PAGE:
The Rise of LTAs and NCNRs
LTas and NCNRs are new. Agreements have been struck before, but when the cycle begins to turn frequently, the "binding orders” agreements tend to be softer than initially agreed upon. While there is some amount of cooperation between the two, this round’s collaboration has been more formal, especially with NCNRs. Qorvo and Nvidia’s writedowns show the extent to which fabs are committed to their supply agreements.
It makes sense. The absolute dollar that TSMC invests is in the $40 billion US Dollar range this year, which is just a staggering sum of capital. So it makes sense that the likes of TSMC (and other fabs) would not let their customers off the hook for such a capital intense decision. But the leading edge where TSMC has an effective monopoly on capacity is one thing, the lagging edge where the economics of a new trailing edge fab pretty much doesn’t work unless you can guarantee their customers pay a slightly elevated and consistent price and volume for multiple years. So hence the NCNRs are at the lagging edge as well.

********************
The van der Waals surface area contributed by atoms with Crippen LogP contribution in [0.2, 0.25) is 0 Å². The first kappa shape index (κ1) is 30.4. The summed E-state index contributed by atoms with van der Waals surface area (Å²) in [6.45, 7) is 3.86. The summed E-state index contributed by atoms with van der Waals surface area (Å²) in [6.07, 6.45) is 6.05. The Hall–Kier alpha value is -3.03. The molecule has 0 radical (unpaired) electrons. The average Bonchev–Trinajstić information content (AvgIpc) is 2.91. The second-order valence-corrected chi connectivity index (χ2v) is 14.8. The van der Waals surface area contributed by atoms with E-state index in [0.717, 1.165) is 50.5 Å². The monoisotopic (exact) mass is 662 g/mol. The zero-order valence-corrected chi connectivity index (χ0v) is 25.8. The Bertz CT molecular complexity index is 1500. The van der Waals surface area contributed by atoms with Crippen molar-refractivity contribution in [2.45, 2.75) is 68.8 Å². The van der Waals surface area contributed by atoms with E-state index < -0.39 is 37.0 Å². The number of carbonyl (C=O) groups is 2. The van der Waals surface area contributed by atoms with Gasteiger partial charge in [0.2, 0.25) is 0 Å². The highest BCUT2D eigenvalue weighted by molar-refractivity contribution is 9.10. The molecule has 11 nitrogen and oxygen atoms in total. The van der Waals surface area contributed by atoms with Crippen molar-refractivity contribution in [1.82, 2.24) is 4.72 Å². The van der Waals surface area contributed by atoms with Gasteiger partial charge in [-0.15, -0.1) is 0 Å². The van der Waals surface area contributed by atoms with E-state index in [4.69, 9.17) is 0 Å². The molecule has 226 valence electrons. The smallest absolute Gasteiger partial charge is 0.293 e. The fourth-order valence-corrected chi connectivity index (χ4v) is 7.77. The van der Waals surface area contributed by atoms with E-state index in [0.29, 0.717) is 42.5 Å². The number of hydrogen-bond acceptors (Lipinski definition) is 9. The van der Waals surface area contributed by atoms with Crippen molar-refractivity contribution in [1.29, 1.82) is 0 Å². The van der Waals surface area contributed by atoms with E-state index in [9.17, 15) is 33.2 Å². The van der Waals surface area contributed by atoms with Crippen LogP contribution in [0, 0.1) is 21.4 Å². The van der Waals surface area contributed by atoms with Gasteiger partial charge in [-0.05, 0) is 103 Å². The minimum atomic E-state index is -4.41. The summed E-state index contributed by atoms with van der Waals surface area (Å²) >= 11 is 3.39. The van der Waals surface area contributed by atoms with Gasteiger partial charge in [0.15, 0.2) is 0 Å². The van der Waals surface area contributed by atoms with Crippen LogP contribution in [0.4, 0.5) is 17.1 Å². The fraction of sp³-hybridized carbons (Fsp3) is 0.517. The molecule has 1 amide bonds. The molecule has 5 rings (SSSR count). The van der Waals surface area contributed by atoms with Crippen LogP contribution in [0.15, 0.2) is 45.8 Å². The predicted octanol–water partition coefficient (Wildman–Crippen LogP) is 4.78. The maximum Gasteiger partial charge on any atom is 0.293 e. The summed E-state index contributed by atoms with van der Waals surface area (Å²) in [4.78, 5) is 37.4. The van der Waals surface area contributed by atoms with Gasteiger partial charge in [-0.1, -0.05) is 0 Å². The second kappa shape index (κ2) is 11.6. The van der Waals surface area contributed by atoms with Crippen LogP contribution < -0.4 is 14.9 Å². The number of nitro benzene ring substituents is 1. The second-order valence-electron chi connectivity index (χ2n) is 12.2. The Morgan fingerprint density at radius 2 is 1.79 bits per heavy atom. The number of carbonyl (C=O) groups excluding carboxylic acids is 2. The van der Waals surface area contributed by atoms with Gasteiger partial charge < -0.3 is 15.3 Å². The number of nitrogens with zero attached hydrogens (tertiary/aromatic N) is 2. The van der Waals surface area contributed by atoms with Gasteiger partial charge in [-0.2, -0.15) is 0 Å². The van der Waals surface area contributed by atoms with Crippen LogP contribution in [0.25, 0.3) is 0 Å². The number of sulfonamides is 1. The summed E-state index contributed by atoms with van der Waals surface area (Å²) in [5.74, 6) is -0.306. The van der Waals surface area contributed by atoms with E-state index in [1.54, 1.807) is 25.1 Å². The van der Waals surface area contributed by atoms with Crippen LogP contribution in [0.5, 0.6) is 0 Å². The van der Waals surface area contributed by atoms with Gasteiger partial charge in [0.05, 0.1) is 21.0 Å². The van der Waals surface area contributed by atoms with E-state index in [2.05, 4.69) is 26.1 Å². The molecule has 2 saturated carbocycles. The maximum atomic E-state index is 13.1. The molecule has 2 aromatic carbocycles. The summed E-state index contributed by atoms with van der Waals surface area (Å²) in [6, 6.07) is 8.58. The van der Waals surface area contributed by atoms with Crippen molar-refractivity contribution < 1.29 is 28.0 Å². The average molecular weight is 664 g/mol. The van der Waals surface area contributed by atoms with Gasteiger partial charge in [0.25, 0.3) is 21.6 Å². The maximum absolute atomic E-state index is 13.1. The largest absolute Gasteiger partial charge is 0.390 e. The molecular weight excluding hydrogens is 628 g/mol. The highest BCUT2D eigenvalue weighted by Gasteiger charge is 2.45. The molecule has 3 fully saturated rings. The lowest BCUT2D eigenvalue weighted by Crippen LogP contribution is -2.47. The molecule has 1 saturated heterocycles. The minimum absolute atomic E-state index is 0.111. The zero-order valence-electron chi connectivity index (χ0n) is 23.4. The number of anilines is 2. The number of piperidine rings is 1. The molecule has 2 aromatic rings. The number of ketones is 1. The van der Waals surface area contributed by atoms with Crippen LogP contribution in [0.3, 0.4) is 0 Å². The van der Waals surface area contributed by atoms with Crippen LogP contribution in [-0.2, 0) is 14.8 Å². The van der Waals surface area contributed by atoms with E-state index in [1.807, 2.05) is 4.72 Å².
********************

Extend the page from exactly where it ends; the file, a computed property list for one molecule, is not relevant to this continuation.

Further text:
The lagging edge NCNRs are an interesting new industry dynamic this cycle, and you’d think that if capacity is so essential, IDMs would be in housing their capacity. To a certain extent, that’s happening at the likes of TXN, ADI, STM, ON, and others but lagging edge foundry capacity is the most important it’s ever been.
So now here we are. Some of the historically weakest companies in the value chain (lagging edge fabs) have a tight leash over essential incremental customers; automotive companies. What a departure from history - but everyone expected these contracts to be weaker than appeared when the cycle turned.